The news that the poorest youngsters are actually doing worse in the English and maths national curriculum tests for 11-year-olds is deeply disturbing. In the past, when there have been reports that the gap in performance between rich and poor pupils is growing, it has been attributed to disadvantaged youngsters not improving at such a fast rate. Now, thanks to research from the newly set-up Education Endowment Foundation, we know the percentage of disadvantaged youngsters in underperforming schools who cannot read, write or add up properly by the time they start secondary school has actually increased from 55 per cent to 60 per cent in the three years from 2007 to 2009. It is, as Education Secretary Michael Gove rightly says, a scandal.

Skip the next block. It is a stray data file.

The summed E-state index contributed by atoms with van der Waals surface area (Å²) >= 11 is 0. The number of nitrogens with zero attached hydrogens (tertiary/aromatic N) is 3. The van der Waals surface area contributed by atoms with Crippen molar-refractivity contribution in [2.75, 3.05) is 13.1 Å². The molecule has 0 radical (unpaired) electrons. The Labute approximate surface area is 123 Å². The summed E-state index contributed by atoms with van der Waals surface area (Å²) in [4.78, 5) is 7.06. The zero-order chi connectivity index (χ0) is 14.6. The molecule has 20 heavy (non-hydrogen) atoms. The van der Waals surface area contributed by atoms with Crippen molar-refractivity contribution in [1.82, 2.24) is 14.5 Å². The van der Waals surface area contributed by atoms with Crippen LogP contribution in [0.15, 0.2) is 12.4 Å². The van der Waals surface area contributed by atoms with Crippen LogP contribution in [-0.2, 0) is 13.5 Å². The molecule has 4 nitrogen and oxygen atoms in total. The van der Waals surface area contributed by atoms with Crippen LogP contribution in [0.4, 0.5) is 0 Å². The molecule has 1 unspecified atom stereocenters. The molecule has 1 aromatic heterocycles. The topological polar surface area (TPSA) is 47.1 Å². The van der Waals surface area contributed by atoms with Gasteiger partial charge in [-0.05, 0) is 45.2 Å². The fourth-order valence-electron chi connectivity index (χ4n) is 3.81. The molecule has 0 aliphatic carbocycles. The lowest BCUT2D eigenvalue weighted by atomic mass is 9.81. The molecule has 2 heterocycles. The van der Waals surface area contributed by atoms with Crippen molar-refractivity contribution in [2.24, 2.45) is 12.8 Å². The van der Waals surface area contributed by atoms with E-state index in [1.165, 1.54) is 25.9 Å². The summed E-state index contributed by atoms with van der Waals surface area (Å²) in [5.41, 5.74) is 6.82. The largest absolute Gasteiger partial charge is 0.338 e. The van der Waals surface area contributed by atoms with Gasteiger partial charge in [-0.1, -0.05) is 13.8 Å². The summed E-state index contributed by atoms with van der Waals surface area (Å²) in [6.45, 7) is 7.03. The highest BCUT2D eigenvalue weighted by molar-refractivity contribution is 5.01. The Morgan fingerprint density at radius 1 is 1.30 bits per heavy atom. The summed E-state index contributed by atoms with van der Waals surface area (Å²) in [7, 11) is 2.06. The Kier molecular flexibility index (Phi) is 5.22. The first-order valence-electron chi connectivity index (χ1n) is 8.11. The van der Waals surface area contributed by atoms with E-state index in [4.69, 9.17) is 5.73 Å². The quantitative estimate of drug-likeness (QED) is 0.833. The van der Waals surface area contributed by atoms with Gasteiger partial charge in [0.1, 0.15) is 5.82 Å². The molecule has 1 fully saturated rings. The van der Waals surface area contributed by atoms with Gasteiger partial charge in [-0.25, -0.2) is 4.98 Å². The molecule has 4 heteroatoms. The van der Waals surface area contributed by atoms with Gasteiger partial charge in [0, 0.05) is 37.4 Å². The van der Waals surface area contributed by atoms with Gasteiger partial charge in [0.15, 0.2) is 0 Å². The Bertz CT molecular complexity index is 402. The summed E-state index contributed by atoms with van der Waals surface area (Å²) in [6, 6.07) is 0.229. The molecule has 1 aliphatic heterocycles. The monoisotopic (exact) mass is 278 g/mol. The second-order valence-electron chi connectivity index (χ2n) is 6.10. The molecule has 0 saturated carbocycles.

So what is to be done? One answer is obviously the pupil premium – whereby schools are given extra cash for every free school meal pupil they take on. At present, it is £430 a year but the Coalition needs to stick with its plans for a major increase in this figure in the future, despite the Government's austerity drive.
There is a caveat, here, though. These failing schools have benefited from public spending largesse in the past but today's research appears to show they have not used it wisely. So money alone is not the answer.
The Government's plan to partner underperforming schools with a successful neighbouring institution is a sensible structural reform. But there is also a case for a greater focus on results. The literacy and numeracy hours for primary schools – which met with such success in the early years of the Blair government – have been relaxed of late. Perhaps it is time to revive them in the worst performing schools.